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The White House plan to make torture legal

By Nicole Colson | September 22, 2006 | Page 2

"SO WHAT? Why is that not within the law?" That was George Bush's annoyed response after being asked about his authorization of secret CIA prisons around the globe for detainees of the "war on terror."

Bush knows that his early insistence on the right to indefinitely detain prisoners and to use interrogation "tactics" like waterboarding (mock drowning) and extreme psychological abuse violates both United Nations regulations and portions of the Geneva Conventions, not to mention the U.S. War Crimes Act of 1996.

If he needed any more proof that his administration's actions were "not within the law," the Supreme Court ruled this summer in Hamdan v. Rumsfeld that detainees at the U.S. prison camp in Guantánamo Bay, Cuba, are entitled to protections against torture and mistreatment under the Geneva Conventions, and to fair trials.

So the Bush White House has a plan to go around the law--get it rewritten to call "torture" by another name. The administration is transferring a group of 14 alleged al-Qaeda detainees who had been housed in secret CIA prisons to Guantánamo to put pressure on Congress to pass legislation to not only relax war crimes legislation, but also approve military tribunals that would strip detainees of many of their legal rights under the Geneva Conventions.

Under the existing War Crimes Act, a "war crime" is defined as any "grave breach" of the Geneva Conventions--including Common Article Three, which prohibits "outrages upon personal dignity" and "humiliating and degrading treatment."

The Bush administration's legislation would remove that prohibition from the act, replacing it instead with a list of 10 specific categories of offenses that include things like murder, rape and hostage-taking. Practices like mock drowning, psychological abuse or deliberate humiliations such as forced nakedness or the use of dog leashes would not be considered violations under the new legislation.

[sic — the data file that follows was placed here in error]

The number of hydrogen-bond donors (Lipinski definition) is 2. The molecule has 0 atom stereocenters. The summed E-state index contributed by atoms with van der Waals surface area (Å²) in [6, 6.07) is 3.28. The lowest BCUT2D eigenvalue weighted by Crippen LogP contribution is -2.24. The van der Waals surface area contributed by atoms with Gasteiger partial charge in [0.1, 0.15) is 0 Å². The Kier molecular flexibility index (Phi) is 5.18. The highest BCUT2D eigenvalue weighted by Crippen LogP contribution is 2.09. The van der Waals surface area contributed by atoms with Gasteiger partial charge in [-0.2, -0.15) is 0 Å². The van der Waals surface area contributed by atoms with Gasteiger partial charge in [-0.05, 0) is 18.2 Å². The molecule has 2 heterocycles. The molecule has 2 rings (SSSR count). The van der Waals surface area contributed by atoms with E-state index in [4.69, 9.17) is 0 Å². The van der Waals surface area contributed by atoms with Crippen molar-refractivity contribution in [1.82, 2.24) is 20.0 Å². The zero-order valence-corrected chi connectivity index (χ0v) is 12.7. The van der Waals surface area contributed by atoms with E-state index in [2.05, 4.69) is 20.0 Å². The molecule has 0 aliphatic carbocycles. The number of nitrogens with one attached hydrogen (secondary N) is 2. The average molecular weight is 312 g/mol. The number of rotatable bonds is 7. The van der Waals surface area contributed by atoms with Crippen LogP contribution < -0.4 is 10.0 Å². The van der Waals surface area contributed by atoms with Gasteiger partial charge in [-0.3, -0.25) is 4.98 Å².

As Scott Horton, former chair of the Committee on International Human Rights for the City Bar Association in New York, recently told Democracy Now, the proposed legislation is "designed to provide an okay to certain techniques which fall just short of torture that are being used by the CIA... techniques like waterboarding, longtime standing and hypothermia, techniques which have been linked to severe injuries and fatalities already in the course of the war on terror."

Moreover, since the legislation would be retroactive to 2001, it would mean that no CIA interrogator, service member or Bush administration official would ever have to face prosecution under the War Crimes Act for either employing or authorizing such "techniques." "I think what this bill can do is in effect immunize past crimes," attorney Eugene Fidell, president of the National Institute of Military Justice, told the Associated Press. "That's why it's so dangerous."

As for the system of military tribunals that the Bush administration is proposing, they would do nothing to provide detainees with a fair trial as mandated by international law.

Not only would the U.S. government be allowed to introduce both hearsay and secret "classified" evidence against detainees, but the tribunals also would allow evidence obtained from "coercive interrogations" (where tactics like waterboarding had been used). Additionally, detainees would not necessarily have the right to be present during the proceedings against them, and any appeals would first go to a specially created court of civilian and military members chosen by the Secretary of Defense.

Democrats have largely avoided commenting on this issue in order to avoid being labeled "weak on terror." "I don't want to give any terrorist a free pass or get-out-of-jail-free card," Rep. Ike Skelton of Missouri, the top Democrat on the House Armed Services Committee, commented to the New York Times.

But Bush is facing opposition from within his own party. Last week, the Senate Armed Services Committee, in a push by Sens. John McCain (R-Ariz.), Lindsey Graham R-S.C.) and John Warner (R-Va.), approved legislation that is less drastic than the Bush administration's proposals.

However, though Bush administration officials are smearing these Republicans. make no mistake: Their legislation will also open the door to legalizing abuse of detainees.

As Jeremy Brecher and Brendan Smith commented in the Nation magazine, "The Warner bill would also amend the War Crimes Act to provide effective legal cover for many of the CIA's 'alternative' techniques--including use of hypothermia, sleep deprivation and threats of violence against detainees and their families. In short, while some kind of trial for some alleged enemy combatants may well be appropriate, the Warner/McCain/Graham bill should not be seen as an acceptable alternative to the Bush bill. Basic human rights should not be abridged on the back of an envelope without hearings or debate."

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